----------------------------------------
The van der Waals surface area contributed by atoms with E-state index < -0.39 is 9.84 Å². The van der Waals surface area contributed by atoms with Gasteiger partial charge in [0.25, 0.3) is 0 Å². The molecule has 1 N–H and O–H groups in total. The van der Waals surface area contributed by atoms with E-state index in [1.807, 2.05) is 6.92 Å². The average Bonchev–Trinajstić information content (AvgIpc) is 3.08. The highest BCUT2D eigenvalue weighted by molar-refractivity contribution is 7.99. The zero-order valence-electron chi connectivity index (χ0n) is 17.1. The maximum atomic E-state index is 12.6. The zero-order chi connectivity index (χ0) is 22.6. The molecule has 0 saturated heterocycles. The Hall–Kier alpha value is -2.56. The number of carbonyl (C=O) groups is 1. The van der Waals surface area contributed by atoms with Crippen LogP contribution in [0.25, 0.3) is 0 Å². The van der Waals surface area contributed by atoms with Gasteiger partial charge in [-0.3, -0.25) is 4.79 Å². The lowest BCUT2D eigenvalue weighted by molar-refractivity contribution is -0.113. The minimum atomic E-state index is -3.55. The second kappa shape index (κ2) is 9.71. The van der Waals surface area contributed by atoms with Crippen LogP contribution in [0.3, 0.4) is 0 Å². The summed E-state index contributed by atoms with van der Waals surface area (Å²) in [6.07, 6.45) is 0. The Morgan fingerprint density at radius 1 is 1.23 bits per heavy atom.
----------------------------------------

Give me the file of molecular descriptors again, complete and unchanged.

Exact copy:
The van der Waals surface area contributed by atoms with E-state index < -0.39 is 9.84 Å². The van der Waals surface area contributed by atoms with Gasteiger partial charge in [0.25, 0.3) is 0 Å². The molecule has 1 N–H and O–H groups in total. The van der Waals surface area contributed by atoms with E-state index in [1.807, 2.05) is 6.92 Å². The average Bonchev–Trinajstić information content (AvgIpc) is 3.08. The highest BCUT2D eigenvalue weighted by molar-refractivity contribution is 7.99. The zero-order valence-electron chi connectivity index (χ0n) is 17.1. The maximum atomic E-state index is 12.6. The zero-order chi connectivity index (χ0) is 22.6. The molecule has 0 saturated heterocycles. The Hall–Kier alpha value is -2.56. The number of carbonyl (C=O) groups is 1. The van der Waals surface area contributed by atoms with Crippen LogP contribution in [0.25, 0.3) is 0 Å². The van der Waals surface area contributed by atoms with Gasteiger partial charge in [-0.3, -0.25) is 4.79 Å². The lowest BCUT2D eigenvalue weighted by molar-refractivity contribution is -0.113. The minimum atomic E-state index is -3.55. The second kappa shape index (κ2) is 9.71. The van der Waals surface area contributed by atoms with Crippen LogP contribution in [0.3, 0.4) is 0 Å². The summed E-state index contributed by atoms with van der Waals surface area (Å²) in [6.07, 6.45) is 0. The Morgan fingerprint density at radius 1 is 1.23 bits per heavy atom.